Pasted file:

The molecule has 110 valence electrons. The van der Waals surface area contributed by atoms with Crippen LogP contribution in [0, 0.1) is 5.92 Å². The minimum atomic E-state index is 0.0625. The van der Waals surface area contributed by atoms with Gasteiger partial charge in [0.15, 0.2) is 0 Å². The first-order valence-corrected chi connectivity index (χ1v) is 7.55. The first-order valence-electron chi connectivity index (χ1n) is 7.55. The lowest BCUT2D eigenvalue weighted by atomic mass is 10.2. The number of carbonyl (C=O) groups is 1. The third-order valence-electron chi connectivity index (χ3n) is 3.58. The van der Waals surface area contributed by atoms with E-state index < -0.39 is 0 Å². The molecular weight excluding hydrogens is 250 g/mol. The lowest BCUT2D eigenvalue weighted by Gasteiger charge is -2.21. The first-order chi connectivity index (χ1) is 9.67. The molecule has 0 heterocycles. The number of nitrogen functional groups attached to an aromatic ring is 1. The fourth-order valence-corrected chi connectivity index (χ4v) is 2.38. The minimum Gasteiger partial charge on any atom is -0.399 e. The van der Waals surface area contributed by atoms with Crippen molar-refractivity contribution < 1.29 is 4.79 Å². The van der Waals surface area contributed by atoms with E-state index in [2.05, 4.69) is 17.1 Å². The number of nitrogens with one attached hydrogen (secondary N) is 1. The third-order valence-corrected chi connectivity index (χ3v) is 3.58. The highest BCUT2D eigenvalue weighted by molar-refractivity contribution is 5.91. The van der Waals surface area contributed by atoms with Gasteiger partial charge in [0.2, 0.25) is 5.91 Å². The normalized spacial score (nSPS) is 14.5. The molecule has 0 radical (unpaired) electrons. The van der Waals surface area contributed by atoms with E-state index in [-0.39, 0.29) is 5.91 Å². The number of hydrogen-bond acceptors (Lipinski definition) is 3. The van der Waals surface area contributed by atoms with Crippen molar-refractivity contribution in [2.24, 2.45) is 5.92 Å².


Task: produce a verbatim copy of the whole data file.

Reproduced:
The molecule has 110 valence electrons. The van der Waals surface area contributed by atoms with Crippen LogP contribution in [0, 0.1) is 5.92 Å². The minimum atomic E-state index is 0.0625. The van der Waals surface area contributed by atoms with Gasteiger partial charge in [0.15, 0.2) is 0 Å². The first-order valence-corrected chi connectivity index (χ1v) is 7.55. The first-order valence-electron chi connectivity index (χ1n) is 7.55. The lowest BCUT2D eigenvalue weighted by atomic mass is 10.2. The number of carbonyl (C=O) groups is 1. The third-order valence-electron chi connectivity index (χ3n) is 3.58. The van der Waals surface area contributed by atoms with E-state index < -0.39 is 0 Å². The molecular weight excluding hydrogens is 250 g/mol. The lowest BCUT2D eigenvalue weighted by Gasteiger charge is -2.21. The first-order chi connectivity index (χ1) is 9.67. The molecule has 0 heterocycles. The number of nitrogen functional groups attached to an aromatic ring is 1. The fourth-order valence-corrected chi connectivity index (χ4v) is 2.38. The minimum Gasteiger partial charge on any atom is -0.399 e. The van der Waals surface area contributed by atoms with Crippen molar-refractivity contribution < 1.29 is 4.79 Å². The van der Waals surface area contributed by atoms with E-state index in [2.05, 4.69) is 17.1 Å². The number of nitrogens with one attached hydrogen (secondary N) is 1. The third-order valence-corrected chi connectivity index (χ3v) is 3.58. The highest BCUT2D eigenvalue weighted by molar-refractivity contribution is 5.91. The van der Waals surface area contributed by atoms with Gasteiger partial charge in [0.2, 0.25) is 5.91 Å². The normalized spacial score (nSPS) is 14.5. The molecule has 0 radical (unpaired) electrons. The van der Waals surface area contributed by atoms with E-state index in [-0.39, 0.29) is 5.91 Å². The number of hydrogen-bond acceptors (Lipinski definition) is 3. The van der Waals surface area contributed by atoms with Crippen molar-refractivity contribution in [2.24, 2.45) is 5.92 Å².